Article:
Developers from Microsoft and Samba are working on a security patch to fix a severe vulnerability that affects almost every version of Windows and Samba.
Samba, which is present in nearly all Linux distributions, is a free software which implements the SMB/CIFS networking protocol to provide file and print services. Samba is also installed as a component of *BSD and OS X systems, it can integrate with Windows Active Directory and can act as a domain controller or as a domain member, Samba it popular because it allows a stable integration between Linux systems and Active Directory.
In 2015, Another Samba critical flaw was patched, it was a remote code execution vulnerability (CVE-2015-0240) that received a CVSS score of 10.
The flaw dubbed Badlock has been discovered by Stefan Metzmacher from SerNet firm which is also a member of the Samba Core Team. Badlock is a critical vulnerability that Microsoft and Samba developers plan to fix in the next Patch Tuesday, on April 12, 2016.
The experts at SerNet have developed a website that will include all the information related to the Samba issue. The researchers are sure that the Badlock flaw will be exploited once they will publicly disclose its details.
“Badlock was discovered by Stefan Metzmacher. He’s a member of the international Samba Core Teamand works at SerNet on Samba. He reported the bug to Microsoft and has been working closely with them to fix the problem.” is reported on the website.
“On April 12th, 2016 SerNet, the Samba Team and Microsoft will disclose a severe bug that affects almost all versions of Microsoft Windows and Samba. The bug is called “Badlock“. Due to the fundamental functions that are affected by the bug there will be no detailed information prior to the release of fixes by Microsoft and the Samba Team.” is reported in the official announcement published by SerNet.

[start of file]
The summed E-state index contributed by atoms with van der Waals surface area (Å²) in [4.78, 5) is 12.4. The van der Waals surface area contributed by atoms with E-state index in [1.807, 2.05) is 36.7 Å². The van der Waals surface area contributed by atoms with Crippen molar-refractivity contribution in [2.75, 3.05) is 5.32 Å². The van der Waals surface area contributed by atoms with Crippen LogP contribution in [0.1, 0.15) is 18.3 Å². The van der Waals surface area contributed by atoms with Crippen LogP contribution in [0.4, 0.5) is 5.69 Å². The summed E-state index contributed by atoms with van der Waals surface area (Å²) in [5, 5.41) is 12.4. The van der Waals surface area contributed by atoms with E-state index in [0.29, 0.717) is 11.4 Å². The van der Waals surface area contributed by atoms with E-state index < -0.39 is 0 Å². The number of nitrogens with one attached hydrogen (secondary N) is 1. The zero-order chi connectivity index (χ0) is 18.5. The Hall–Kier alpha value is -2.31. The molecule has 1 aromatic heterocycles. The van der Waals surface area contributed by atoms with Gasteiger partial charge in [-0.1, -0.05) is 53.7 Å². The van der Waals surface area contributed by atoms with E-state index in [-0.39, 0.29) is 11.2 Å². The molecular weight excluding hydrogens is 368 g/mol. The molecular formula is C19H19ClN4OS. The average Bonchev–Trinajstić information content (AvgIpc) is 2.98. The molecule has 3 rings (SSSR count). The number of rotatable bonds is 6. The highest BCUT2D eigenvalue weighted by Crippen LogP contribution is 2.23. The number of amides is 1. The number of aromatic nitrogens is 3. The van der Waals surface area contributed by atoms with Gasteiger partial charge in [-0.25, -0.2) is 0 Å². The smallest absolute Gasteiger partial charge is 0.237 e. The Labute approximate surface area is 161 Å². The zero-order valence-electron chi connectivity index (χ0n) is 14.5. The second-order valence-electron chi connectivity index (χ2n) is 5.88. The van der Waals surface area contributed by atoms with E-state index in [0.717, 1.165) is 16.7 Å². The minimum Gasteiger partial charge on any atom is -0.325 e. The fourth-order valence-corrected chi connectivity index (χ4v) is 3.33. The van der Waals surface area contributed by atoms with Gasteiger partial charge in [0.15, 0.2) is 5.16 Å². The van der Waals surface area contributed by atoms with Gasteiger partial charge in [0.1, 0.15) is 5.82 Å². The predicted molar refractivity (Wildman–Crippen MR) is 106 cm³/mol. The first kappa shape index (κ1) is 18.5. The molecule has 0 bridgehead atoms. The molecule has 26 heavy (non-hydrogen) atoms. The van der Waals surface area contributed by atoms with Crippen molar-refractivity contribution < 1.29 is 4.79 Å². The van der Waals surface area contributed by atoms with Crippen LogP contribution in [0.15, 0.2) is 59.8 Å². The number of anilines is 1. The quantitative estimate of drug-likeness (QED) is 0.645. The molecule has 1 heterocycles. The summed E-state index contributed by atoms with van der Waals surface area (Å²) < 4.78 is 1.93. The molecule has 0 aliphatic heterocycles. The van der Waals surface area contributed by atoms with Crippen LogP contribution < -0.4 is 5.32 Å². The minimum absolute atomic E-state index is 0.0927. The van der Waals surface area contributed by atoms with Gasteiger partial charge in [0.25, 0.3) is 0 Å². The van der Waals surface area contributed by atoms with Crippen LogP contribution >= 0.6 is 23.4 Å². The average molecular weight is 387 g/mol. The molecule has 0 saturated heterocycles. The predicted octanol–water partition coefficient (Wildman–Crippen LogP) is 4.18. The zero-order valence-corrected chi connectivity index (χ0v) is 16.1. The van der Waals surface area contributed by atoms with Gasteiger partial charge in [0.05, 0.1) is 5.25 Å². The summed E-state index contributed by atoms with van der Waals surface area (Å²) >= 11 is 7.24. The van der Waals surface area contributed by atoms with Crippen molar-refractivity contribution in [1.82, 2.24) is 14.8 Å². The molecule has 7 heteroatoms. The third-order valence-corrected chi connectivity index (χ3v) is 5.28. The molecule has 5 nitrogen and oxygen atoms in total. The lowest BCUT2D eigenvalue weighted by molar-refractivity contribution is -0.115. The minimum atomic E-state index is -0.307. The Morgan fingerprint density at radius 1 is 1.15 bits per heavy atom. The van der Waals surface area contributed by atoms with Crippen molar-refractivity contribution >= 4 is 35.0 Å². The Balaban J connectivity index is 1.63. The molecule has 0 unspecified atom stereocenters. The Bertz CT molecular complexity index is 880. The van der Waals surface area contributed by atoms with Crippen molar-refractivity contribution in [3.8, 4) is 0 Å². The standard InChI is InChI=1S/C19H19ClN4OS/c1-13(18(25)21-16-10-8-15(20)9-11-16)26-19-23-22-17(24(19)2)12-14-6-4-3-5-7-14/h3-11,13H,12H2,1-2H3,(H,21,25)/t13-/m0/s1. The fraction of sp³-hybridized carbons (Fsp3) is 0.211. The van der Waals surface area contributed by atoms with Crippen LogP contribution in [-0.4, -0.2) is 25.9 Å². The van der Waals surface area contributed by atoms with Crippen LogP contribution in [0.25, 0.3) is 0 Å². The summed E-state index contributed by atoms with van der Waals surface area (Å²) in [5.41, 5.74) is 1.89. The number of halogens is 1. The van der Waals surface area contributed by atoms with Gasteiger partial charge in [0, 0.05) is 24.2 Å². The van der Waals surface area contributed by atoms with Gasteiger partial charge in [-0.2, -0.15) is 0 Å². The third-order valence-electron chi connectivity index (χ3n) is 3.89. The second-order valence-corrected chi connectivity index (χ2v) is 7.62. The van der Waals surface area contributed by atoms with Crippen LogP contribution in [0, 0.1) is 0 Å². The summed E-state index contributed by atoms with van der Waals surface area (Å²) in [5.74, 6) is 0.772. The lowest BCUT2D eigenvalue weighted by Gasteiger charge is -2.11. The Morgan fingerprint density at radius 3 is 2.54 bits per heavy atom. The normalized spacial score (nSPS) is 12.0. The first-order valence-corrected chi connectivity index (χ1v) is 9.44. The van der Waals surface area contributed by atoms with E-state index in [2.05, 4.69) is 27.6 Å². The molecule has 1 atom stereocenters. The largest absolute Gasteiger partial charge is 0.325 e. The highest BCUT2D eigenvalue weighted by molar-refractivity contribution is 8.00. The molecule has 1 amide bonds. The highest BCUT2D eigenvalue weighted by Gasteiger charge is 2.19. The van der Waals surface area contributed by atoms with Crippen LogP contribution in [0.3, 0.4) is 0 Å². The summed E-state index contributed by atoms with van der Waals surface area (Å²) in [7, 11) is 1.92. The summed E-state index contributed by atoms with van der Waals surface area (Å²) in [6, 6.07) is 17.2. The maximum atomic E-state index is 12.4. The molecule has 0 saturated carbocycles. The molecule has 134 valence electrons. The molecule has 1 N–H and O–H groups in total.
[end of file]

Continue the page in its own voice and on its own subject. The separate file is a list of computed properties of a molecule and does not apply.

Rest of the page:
“The coordinated efforts are meant to ensure a reasonable time to get the maximum number of systems repaired in short time,”
Some experts believe that the announcement made by SerNet could be very dangerous because hackers could start investigating the issue and discover it. According to SecurityWeek, the researcher David Litchfield has already discovered the issue too.
He posted the Tweets below that were later deleted
Googling the term we can find an interesting post published by the Risk Based Security firm.
“The name Badlock is likely based on a file or resource locking mechanism within the SMB implementation, and the code that controls it. But that one file and one copyright from 10 years ago is not necessarily damning. Taking a quick look at the extensive source code of Samba, Stefan Metzmacher’s name appears in 463 files, with the copyright ranging from 2002 until 2014″ states the post.
Someone also speculated that Metzmacher, which is a renowned Samba expert, might have introduced the bug for profit or he has simply discovered and error he made in past coding on the project. Metzmacher signed 463 source code files of the Samba project, and it is likely that one of them includes the Badlock flaw.
1. Introduce bug
2. Discover your own vulnerability
— Gabor (@gszathmari) 22 marzo 2016
Wait wait… So #Badlock was found by the dude who wrote the code and camped on his own vuln till he could get paid? #Gangsta
— indi303 (@indi303) 23 marzo 2016
(Security Affairs – Samba, Badlock)